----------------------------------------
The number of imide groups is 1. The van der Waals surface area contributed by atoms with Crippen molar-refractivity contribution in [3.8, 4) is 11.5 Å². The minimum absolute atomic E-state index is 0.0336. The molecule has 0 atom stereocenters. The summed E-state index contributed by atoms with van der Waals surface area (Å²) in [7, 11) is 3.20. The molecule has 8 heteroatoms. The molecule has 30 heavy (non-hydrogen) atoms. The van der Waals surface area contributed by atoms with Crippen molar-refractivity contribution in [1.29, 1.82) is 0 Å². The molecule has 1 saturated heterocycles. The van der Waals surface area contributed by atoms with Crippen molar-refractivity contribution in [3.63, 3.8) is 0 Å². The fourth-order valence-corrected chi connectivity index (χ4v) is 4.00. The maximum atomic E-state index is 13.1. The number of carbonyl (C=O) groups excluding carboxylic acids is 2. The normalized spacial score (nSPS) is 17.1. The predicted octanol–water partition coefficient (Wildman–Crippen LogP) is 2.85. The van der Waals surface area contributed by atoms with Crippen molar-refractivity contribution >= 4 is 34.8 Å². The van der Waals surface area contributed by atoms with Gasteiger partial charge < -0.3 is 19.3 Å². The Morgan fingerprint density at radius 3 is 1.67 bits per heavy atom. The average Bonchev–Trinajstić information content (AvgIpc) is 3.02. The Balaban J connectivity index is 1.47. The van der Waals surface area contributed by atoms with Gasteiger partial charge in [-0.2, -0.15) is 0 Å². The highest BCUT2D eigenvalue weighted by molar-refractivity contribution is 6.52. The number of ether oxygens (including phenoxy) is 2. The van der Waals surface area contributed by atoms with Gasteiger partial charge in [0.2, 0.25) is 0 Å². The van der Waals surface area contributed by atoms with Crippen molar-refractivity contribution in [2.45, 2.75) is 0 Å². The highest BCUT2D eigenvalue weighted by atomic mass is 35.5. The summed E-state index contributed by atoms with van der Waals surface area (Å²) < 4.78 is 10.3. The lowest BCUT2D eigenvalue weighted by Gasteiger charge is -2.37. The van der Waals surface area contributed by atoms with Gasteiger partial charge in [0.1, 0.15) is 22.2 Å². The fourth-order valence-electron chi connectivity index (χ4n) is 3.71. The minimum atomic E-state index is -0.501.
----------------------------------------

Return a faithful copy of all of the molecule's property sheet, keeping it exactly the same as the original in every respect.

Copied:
The number of imide groups is 1. The van der Waals surface area contributed by atoms with Crippen molar-refractivity contribution in [3.8, 4) is 11.5 Å². The minimum absolute atomic E-state index is 0.0336. The molecule has 0 atom stereocenters. The summed E-state index contributed by atoms with van der Waals surface area (Å²) in [7, 11) is 3.20. The molecule has 8 heteroatoms. The molecule has 30 heavy (non-hydrogen) atoms. The van der Waals surface area contributed by atoms with Crippen molar-refractivity contribution in [1.29, 1.82) is 0 Å². The molecule has 1 saturated heterocycles. The van der Waals surface area contributed by atoms with Crippen molar-refractivity contribution in [3.63, 3.8) is 0 Å². The fourth-order valence-corrected chi connectivity index (χ4v) is 4.00. The maximum atomic E-state index is 13.1. The number of carbonyl (C=O) groups excluding carboxylic acids is 2. The normalized spacial score (nSPS) is 17.1. The predicted octanol–water partition coefficient (Wildman–Crippen LogP) is 2.85. The van der Waals surface area contributed by atoms with Crippen molar-refractivity contribution >= 4 is 34.8 Å². The van der Waals surface area contributed by atoms with Gasteiger partial charge < -0.3 is 19.3 Å². The Morgan fingerprint density at radius 3 is 1.67 bits per heavy atom. The average Bonchev–Trinajstić information content (AvgIpc) is 3.02. The Balaban J connectivity index is 1.47. The van der Waals surface area contributed by atoms with Gasteiger partial charge in [-0.2, -0.15) is 0 Å². The highest BCUT2D eigenvalue weighted by molar-refractivity contribution is 6.52. The number of ether oxygens (including phenoxy) is 2. The van der Waals surface area contributed by atoms with Gasteiger partial charge in [0.2, 0.25) is 0 Å². The van der Waals surface area contributed by atoms with Crippen molar-refractivity contribution in [2.45, 2.75) is 0 Å². The highest BCUT2D eigenvalue weighted by atomic mass is 35.5. The summed E-state index contributed by atoms with van der Waals surface area (Å²) < 4.78 is 10.3. The lowest BCUT2D eigenvalue weighted by Gasteiger charge is -2.37. The van der Waals surface area contributed by atoms with Gasteiger partial charge in [0.1, 0.15) is 22.2 Å². The fourth-order valence-electron chi connectivity index (χ4n) is 3.71. The minimum atomic E-state index is -0.501.